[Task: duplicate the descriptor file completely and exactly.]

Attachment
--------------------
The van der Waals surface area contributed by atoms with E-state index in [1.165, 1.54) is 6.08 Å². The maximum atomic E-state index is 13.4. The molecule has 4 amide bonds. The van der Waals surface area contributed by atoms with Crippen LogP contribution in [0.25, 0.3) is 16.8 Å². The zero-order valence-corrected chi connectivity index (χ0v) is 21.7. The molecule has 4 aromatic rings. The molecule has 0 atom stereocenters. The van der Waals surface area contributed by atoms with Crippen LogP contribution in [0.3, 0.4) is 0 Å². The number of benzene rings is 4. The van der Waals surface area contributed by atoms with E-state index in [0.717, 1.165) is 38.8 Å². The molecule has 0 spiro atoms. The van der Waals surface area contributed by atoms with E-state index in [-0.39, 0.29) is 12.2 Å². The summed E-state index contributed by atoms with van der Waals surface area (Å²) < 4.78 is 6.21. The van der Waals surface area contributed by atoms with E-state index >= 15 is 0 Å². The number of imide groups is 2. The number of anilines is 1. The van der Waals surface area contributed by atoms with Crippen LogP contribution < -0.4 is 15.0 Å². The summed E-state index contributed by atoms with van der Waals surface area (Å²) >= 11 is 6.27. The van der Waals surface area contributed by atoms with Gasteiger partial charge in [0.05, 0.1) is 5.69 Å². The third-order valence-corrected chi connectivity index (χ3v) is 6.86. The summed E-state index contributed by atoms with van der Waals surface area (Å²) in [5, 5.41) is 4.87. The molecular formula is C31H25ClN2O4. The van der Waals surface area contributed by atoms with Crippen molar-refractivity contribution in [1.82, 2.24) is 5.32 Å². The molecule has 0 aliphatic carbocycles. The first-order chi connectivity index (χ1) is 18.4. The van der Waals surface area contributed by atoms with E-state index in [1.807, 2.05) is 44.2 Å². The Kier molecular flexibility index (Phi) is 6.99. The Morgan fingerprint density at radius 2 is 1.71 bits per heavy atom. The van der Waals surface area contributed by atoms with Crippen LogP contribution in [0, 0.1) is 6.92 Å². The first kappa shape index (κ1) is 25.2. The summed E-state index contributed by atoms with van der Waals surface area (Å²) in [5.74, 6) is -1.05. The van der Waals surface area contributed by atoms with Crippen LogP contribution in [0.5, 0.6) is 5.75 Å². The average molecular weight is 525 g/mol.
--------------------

The van der Waals surface area contributed by atoms with E-state index in [1.165, 1.54) is 6.08 Å². The maximum atomic E-state index is 13.4. The molecule has 4 amide bonds. The van der Waals surface area contributed by atoms with Crippen LogP contribution in [0.25, 0.3) is 16.8 Å². The zero-order valence-corrected chi connectivity index (χ0v) is 21.7. The molecule has 4 aromatic rings. The molecule has 0 atom stereocenters. The van der Waals surface area contributed by atoms with Crippen LogP contribution in [0.3, 0.4) is 0 Å². The number of benzene rings is 4. The van der Waals surface area contributed by atoms with E-state index in [0.717, 1.165) is 38.8 Å². The molecule has 0 spiro atoms. The van der Waals surface area contributed by atoms with E-state index in [-0.39, 0.29) is 12.2 Å². The summed E-state index contributed by atoms with van der Waals surface area (Å²) < 4.78 is 6.21. The van der Waals surface area contributed by atoms with E-state index >= 15 is 0 Å². The number of imide groups is 2. The number of anilines is 1. The van der Waals surface area contributed by atoms with Crippen LogP contribution < -0.4 is 15.0 Å². The summed E-state index contributed by atoms with van der Waals surface area (Å²) >= 11 is 6.27. The van der Waals surface area contributed by atoms with Gasteiger partial charge in [0.05, 0.1) is 5.69 Å². The third-order valence-corrected chi connectivity index (χ3v) is 6.86. The summed E-state index contributed by atoms with van der Waals surface area (Å²) in [5, 5.41) is 4.87. The molecular formula is C31H25ClN2O4. The van der Waals surface area contributed by atoms with Crippen molar-refractivity contribution in [1.82, 2.24) is 5.32 Å². The molecule has 0 aliphatic carbocycles. The first-order chi connectivity index (χ1) is 18.4. The van der Waals surface area contributed by atoms with E-state index in [1.807, 2.05) is 44.2 Å². The Kier molecular flexibility index (Phi) is 6.99. The Morgan fingerprint density at radius 2 is 1.71 bits per heavy atom. The van der Waals surface area contributed by atoms with Crippen LogP contribution in [0, 0.1) is 6.92 Å². The first kappa shape index (κ1) is 25.2. The summed E-state index contributed by atoms with van der Waals surface area (Å²) in [5.74, 6) is -1.05. The van der Waals surface area contributed by atoms with Crippen LogP contribution in [0.5, 0.6) is 5.75 Å². The average molecular weight is 525 g/mol.